A bailout, however, does nothing to fix the misguided policies that have generated Greece’s existing debt and ongoing deficits. Bailout therefore merely postpones the day of reckoning. Worse, bailout both rewards Greece’s bad past behavior and encourages such behavior in future. Greece will never change its misguided policies if the E.U. and IMF infuse it with new cash, just as no teenager who has overspent an allowance will reform if the parents merely expand that allowance.
Thus bailout merely transfers resources from other nations to Greece. This is presumably beneficial for Greece in the short term because it postpones painful adjustments like lower salaries for government employees. But a bailout harms the citizens of these other countries, who did not live beyond their means. And a bailout harms Greece in the longer term by delaying adjustment of the fundamental flaws in its economic policies.
The negatives do not end with the current bailout. Greece will be back for additional bailouts in short order, since under a bailout it will not fix its underlying problems. And once the EU and IMF have bailed out Greece, they will find it impossible to resist bailouts for Portugal or Spain. As the recent downgrading of these countries’ bonds suggests, they (perhaps along with Italy and Ireland) are also at risk of default in the near future.
These other countries will claim their difficulties result from the contagion effects of Greece’s imminent default, but that excuse is not persuasive. Events in Greece may have prompted both rating agencies and investors to take a closer look at the fiscal situations in other countries, but concern arose precisely because these other countries are pursuing their own excessive spending and counter‐productive economic policies.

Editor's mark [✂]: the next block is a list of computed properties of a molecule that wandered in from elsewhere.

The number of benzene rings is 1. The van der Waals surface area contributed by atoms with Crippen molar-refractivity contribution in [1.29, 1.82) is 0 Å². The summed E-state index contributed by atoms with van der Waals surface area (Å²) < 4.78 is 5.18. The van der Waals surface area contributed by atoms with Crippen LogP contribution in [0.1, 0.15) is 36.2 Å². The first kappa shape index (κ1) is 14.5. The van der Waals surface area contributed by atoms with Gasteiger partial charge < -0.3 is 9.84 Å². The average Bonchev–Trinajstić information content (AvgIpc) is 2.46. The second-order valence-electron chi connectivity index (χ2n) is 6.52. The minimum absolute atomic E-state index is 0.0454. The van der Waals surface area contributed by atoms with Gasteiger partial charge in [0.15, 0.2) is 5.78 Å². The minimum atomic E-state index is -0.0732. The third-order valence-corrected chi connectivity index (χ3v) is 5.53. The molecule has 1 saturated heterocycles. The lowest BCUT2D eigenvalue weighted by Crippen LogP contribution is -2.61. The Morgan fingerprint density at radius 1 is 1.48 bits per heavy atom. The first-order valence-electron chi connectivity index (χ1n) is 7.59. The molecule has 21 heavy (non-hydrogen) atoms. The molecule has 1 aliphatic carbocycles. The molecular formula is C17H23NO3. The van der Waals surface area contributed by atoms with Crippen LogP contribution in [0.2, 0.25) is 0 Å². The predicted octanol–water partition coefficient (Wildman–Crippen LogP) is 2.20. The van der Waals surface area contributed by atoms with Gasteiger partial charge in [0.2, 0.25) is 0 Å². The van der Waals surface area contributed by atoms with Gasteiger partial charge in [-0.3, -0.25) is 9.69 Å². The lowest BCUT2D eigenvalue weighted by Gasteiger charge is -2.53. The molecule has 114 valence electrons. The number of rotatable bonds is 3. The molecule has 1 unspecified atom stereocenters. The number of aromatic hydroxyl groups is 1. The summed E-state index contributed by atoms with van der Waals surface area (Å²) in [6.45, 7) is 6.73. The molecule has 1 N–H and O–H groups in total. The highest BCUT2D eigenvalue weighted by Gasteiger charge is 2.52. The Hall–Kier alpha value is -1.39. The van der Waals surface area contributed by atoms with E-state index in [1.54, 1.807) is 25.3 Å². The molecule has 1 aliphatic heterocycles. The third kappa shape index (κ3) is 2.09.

Thus bailing out Greece will not “save” Spain or Portugal; these countries will only escape Greece’s fate if they reform their own economies. In Portugal, in fact, the leaders of the main parties have just announced plans to push through a substantial austerity program. That is a promising start, although the magnitude of any adjustment remains to be seen.
Rather than bail out Greece, therefore, the E.U. and IMF should allow it to default. This will hurt Greece’s creditors, but those entities assumed the risk when they loaned to a country long known for its profligate ways. In contrast, a bailout forces unwitting taxpayers to foot the bill for Greece’s sins. This can only breed resentment, not to mention reduced incentives for other countries to restrain their own spending.
If Greece does default, its economy may suffer in the short term. External credit will be scarce to non‐existent, so Greece will have to live within it means. This will require slashed pay‐scales and benefits for civil servants and drastic cuts in the number of such jobs. It will also require the repeal of Byzantine regulation, burdensome taxes and policies that force a large fraction of the population to feed at the public trough.
But however painful this adjustment may be, it is unavoidable if Greece wants to join the first rank of nations; current policies are unsustainable from every perspective, so the sooner Greece abandons them the better.